Using Microsphere Technology to Speed Pathogen Screening

Australian researchers are fine-tuning a new, more efficient genotyping platform for pathogen screening, leveraging microsphere bead technology to carry out multiplexed PCR assays to simultaneously test multiple gene variants without the need for unique internal probes customized for each target.

Featured on the cover of the January 1 edition of Analytical Biochemistry, the method outpaces a standard TaqMan real-time PCR system, which has a maximum of five signal channels, by a factor of 20, supporting up to 100 detection channels at a time (based on the current library of color-coded microspheres).

“With optimization of the quantity and quality of these microspheres along with the density of oligonucleotides on them, high-level multiplexing is a realistic goal,” wrote the authors, led by Ross Barnard, PhD, biotechnology program director and affiliate professor in the Queensland Alliance for Agriculture and Food Innovation at the University of Queensland’s School of Chemistry and Molecular Biosciences.

After DNA is extracted from samples, it’s mixed with the color-coded Luminex microspheres. “Each color corresponds one-to-one with a particular target pathogen,” explained Dr. Barnard. A PCR reaction is then carried out in a tube containing the color-coded beads. “A fluorescent signal develops on those beads on which a positive reaction takes place. After the reaction, the microspheres are separated in a capillary sorting machine.”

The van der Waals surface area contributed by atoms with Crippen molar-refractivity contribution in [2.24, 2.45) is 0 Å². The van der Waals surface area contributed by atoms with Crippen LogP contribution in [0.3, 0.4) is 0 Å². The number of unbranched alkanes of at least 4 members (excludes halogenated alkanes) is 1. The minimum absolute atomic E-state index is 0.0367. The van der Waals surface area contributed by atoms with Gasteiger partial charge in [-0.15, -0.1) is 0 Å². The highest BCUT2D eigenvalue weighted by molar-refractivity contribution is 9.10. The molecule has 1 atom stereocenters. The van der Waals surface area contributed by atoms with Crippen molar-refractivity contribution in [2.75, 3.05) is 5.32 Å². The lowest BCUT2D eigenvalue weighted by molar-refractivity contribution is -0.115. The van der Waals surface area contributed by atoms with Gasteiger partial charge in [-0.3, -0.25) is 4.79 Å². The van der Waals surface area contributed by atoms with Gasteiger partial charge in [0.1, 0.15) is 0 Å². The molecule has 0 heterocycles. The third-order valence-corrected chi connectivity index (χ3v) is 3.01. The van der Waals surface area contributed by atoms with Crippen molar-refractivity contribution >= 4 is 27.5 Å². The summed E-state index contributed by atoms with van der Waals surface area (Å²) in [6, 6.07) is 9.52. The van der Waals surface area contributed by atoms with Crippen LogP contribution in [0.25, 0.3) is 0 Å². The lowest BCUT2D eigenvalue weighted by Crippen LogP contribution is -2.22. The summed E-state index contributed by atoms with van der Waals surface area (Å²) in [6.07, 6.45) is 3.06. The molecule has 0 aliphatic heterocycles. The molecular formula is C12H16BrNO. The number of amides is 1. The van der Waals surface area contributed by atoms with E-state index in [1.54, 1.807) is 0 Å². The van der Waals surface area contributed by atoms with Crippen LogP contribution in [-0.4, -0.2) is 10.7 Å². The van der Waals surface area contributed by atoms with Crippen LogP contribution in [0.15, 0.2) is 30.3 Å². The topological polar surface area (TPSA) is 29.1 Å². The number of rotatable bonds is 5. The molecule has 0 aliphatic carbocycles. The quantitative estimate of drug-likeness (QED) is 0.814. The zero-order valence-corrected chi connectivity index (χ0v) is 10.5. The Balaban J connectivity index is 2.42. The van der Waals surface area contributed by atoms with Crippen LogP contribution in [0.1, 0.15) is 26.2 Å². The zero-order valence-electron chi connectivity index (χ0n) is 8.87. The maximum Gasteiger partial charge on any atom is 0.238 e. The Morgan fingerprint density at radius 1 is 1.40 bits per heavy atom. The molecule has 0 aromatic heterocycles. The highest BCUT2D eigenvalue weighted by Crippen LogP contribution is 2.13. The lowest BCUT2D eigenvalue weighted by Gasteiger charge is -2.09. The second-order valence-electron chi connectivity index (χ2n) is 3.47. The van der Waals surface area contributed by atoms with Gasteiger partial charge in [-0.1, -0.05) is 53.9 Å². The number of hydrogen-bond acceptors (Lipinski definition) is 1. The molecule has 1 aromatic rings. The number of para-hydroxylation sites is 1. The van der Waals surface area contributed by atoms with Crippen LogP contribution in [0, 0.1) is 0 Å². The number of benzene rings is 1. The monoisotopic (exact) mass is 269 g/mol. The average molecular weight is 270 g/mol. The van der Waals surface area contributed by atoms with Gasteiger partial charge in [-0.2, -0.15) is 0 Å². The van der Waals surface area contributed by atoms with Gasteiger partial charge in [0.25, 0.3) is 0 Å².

Both the color code identifying the pathogen and the green signal on each microsphere can be measured at the same time; the stronger the green signal, the more of the corresponding pathogen is present in the sample. “The time required for one run is approximately the same as existing techniques, but the ability to do many more reactions at once means that many potential pathogens could be tested for at once, in a single run,” observed Dr. Barnard, who holds patents on the technology.

Proof of principle for the technology has been established with three targets—influenza A and two genes in Neisseria meningitidis (meningococcus). Next, Dr. Barnard and his colleagues plan to test multiple pathogens, including Campylobacter coli and Campylobacter jejuni genotypes (of which there are many) and other disease targets.

The ongoing development of the technology will be supported by Australia’s Poultry Cooperative Research Centre and the University of Queensland.

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